The ultimate guide to card design for UI (with examples)

What is card design in UI and when should you use it? Learn all about card design here—including a step-by-step guide and real-world examples.

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If you’ve ever used a streaming service like Netflix, swiped on a dating app like Bumble or Tinder, or scrolled through a social media feed, you’ve likely encountered card-based design.

In UI design, cards are square or rectangular containers that present a concise unit of content. This is especially useful when you want to display many different types of content on one page without overwhelming the user. 

When used in the right context, UI cards don’t just look great. They can also enhance the user experience significantly. 

So when is it appropriate to use a card-based layout? And what are the exact benefits of card design? Discover everything you need to know in this guide. 

What is card design in UI? (With examples)

When designing a user interface, you want to present information in a way that’s aesthetically pleasing, easy to digest, and straightforward to navigate. Card design is one solution. 

Card design involves dividing your content up into a series of cards—with each card representing just one item. The Nielsen Norman Group provides the following definition of a card:

A card is a UI design pattern that groups related information in a flexible-size container visually resembling a playing card.

You can think of each card as a content container with a clear border. This conveys each card as a distinct element, signalling to the user that all the information contained within that border is related—and should be perceived as such. 

What’s the anatomy of a UI card?

A UI card typically contains:

  • An image
  • A heading (and, if necessary, a subheading)
  • A short description
  • A call-to-action

UI cards are clickable, providing the user with a snapshot summary and inviting them to click on their chosen card to expand on a particular piece of content. As such, UI cards are a doorway to further information—usually housed on a separate page or screen. 

UI card design examples 

Consider the home screen for Now TV, a British streaming service. Each show is contained within its own card. If you click on a card, it expands to provide more information about that particular program. Click the play button (the call-to-action) and you’ll be taken to a new screen to stream your chosen show.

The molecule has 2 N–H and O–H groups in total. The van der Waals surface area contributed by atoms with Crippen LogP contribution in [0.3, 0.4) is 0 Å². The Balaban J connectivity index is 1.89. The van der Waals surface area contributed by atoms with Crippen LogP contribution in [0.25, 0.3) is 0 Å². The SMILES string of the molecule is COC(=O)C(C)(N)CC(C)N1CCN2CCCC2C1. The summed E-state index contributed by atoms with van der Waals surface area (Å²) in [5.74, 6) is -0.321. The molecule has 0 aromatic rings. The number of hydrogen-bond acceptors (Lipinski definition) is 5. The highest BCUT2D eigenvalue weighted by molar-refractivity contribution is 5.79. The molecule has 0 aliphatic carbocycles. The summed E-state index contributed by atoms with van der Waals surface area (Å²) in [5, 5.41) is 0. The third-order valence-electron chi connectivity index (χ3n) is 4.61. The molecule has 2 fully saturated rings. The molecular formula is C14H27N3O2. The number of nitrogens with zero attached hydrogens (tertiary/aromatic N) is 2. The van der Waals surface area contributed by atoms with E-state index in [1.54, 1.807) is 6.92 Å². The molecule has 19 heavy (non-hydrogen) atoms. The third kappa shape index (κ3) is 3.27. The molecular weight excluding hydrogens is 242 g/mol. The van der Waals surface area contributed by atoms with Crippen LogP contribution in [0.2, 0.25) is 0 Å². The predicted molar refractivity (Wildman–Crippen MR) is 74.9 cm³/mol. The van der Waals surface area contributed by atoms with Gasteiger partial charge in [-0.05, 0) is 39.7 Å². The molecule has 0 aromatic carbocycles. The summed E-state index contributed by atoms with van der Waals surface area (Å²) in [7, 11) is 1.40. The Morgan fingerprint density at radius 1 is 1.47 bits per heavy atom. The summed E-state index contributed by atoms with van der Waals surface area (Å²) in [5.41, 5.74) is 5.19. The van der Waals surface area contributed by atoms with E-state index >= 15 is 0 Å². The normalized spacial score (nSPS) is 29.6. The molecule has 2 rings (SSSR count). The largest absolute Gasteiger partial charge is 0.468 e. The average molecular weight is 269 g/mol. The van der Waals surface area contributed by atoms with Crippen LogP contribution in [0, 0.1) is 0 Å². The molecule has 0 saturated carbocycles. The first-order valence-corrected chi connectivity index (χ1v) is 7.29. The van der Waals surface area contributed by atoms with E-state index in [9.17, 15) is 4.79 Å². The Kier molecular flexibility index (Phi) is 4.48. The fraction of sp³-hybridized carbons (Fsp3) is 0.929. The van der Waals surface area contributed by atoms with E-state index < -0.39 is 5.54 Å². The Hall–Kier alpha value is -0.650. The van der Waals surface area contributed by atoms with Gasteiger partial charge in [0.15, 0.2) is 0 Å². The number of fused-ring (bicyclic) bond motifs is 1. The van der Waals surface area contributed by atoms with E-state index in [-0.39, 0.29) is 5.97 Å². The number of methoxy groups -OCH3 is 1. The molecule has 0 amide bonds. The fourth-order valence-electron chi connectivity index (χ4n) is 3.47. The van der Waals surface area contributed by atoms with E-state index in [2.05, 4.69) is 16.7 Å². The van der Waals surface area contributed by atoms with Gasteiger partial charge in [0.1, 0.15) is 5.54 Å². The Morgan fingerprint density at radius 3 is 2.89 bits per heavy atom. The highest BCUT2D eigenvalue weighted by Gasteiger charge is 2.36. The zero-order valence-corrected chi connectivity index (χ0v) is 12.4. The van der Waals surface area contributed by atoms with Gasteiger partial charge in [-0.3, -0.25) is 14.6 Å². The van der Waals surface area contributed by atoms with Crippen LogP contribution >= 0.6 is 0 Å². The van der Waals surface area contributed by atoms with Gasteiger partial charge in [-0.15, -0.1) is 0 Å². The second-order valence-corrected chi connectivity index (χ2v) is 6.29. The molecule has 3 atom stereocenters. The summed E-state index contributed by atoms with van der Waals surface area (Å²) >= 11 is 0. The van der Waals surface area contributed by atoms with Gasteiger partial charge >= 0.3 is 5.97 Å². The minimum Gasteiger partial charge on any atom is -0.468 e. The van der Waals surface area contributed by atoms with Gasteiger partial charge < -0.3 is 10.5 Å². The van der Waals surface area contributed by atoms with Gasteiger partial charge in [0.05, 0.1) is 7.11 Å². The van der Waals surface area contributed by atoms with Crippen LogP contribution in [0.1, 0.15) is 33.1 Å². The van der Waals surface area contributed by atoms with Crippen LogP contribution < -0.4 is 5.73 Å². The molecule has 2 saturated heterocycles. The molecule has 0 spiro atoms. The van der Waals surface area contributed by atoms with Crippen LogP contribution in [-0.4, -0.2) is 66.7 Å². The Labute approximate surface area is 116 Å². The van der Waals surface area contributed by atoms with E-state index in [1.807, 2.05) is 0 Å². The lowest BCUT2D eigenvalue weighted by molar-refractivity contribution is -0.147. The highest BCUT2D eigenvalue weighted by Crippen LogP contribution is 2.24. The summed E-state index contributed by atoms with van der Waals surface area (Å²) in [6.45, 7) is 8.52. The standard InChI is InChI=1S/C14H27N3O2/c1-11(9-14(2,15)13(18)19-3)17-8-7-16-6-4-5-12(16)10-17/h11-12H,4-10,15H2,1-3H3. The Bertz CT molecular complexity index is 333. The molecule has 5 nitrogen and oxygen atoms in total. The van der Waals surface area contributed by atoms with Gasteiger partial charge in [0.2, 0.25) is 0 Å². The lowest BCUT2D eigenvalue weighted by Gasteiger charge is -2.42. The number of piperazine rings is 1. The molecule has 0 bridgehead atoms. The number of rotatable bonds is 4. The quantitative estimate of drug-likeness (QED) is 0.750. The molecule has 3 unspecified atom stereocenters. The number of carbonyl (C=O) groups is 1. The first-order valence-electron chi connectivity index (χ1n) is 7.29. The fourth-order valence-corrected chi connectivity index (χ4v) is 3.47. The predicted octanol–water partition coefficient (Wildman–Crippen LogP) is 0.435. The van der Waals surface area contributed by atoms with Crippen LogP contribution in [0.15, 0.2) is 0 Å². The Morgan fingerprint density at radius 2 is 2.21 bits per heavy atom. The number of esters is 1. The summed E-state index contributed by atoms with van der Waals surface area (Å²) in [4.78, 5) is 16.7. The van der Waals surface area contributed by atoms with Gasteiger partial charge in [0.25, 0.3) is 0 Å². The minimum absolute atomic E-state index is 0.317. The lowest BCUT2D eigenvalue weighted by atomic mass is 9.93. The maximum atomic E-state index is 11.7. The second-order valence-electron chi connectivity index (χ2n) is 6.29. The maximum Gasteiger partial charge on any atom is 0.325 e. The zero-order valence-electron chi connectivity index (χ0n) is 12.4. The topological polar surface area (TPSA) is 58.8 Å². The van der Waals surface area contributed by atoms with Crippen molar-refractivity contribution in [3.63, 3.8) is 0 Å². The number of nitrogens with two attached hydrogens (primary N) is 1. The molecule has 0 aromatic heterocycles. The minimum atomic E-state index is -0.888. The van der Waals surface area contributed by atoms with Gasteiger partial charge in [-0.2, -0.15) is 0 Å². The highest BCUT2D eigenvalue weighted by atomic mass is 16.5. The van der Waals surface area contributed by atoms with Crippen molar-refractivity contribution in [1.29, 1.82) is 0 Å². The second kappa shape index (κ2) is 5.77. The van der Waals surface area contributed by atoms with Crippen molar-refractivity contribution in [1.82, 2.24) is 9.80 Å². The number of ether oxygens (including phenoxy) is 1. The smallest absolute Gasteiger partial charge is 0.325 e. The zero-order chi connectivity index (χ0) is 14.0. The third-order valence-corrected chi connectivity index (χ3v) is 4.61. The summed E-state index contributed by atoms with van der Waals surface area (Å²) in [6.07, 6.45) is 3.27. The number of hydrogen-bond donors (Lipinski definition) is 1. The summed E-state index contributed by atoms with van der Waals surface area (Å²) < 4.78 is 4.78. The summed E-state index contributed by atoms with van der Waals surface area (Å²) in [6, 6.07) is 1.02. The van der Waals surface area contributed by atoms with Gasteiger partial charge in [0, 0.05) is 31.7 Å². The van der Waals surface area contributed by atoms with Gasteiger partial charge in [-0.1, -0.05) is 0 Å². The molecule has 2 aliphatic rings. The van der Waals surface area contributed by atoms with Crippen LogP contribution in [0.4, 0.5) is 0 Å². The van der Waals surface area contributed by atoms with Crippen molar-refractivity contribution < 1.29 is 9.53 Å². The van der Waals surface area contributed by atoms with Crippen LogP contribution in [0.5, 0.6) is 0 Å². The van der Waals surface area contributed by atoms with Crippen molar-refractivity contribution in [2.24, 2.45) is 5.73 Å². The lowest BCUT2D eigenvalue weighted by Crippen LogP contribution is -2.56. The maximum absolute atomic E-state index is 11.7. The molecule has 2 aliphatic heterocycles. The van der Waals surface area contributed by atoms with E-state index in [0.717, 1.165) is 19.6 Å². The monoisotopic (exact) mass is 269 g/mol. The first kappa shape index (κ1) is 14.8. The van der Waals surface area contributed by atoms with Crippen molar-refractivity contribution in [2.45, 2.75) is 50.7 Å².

Screenshot of home screen for Now TV, a British streaming service

Screenshot of a show page for Now TV, a British streaming service


The Fitbit app is another great example of card design in action. Each card represents a different piece of information on the dashboard: sleep duration, exercise days, zone minutes, and so on. Click on a card and you’ll be taken to another screen with a more detailed breakdown of the data.

Screenshot of FitBit app

When to use UI cards

Card design is ideal when you want to present heterogeneous content items—that is, many different types of content—on one page or screen.

Think of a dashboard that displays various data in different formats; say, bar charts, line graphs, pie charts, and percentages. Cards are a great way to separate each content type into its own distinct container, giving the user a clear overview of all key information on the page. 

Card design also works best in contexts where the user is browsing rather than searching. When you log onto Netflix, for example, and don’t know what you want to watch, it’s useful to have a series of cards that you can scan through to find something you’re interested in. If you’re searching for something specific, on the other hand, you’d probably want the results presented in list format. 

Card design is a popular choice for:

  • Social media feeds. Think of sites like X and LinkedIn, where each individual user post is presented within its own distinct container.
  • E-commerce sites. Card design is useful for showcasing individual products—think of sites like Etsy and ASOS.
  • Blogs and online magazines, where each card represents a different article.
  • Analytics dashboards. Many analytics platforms use card design to present different data points in a variety of formats. 
  • Project management tools. If you’ve ever used a tool like Asana or Trello, you’ll be familiar with the “Board” view where each project or task is represented by a UI card. You can then drag and drop these cards to categorise them.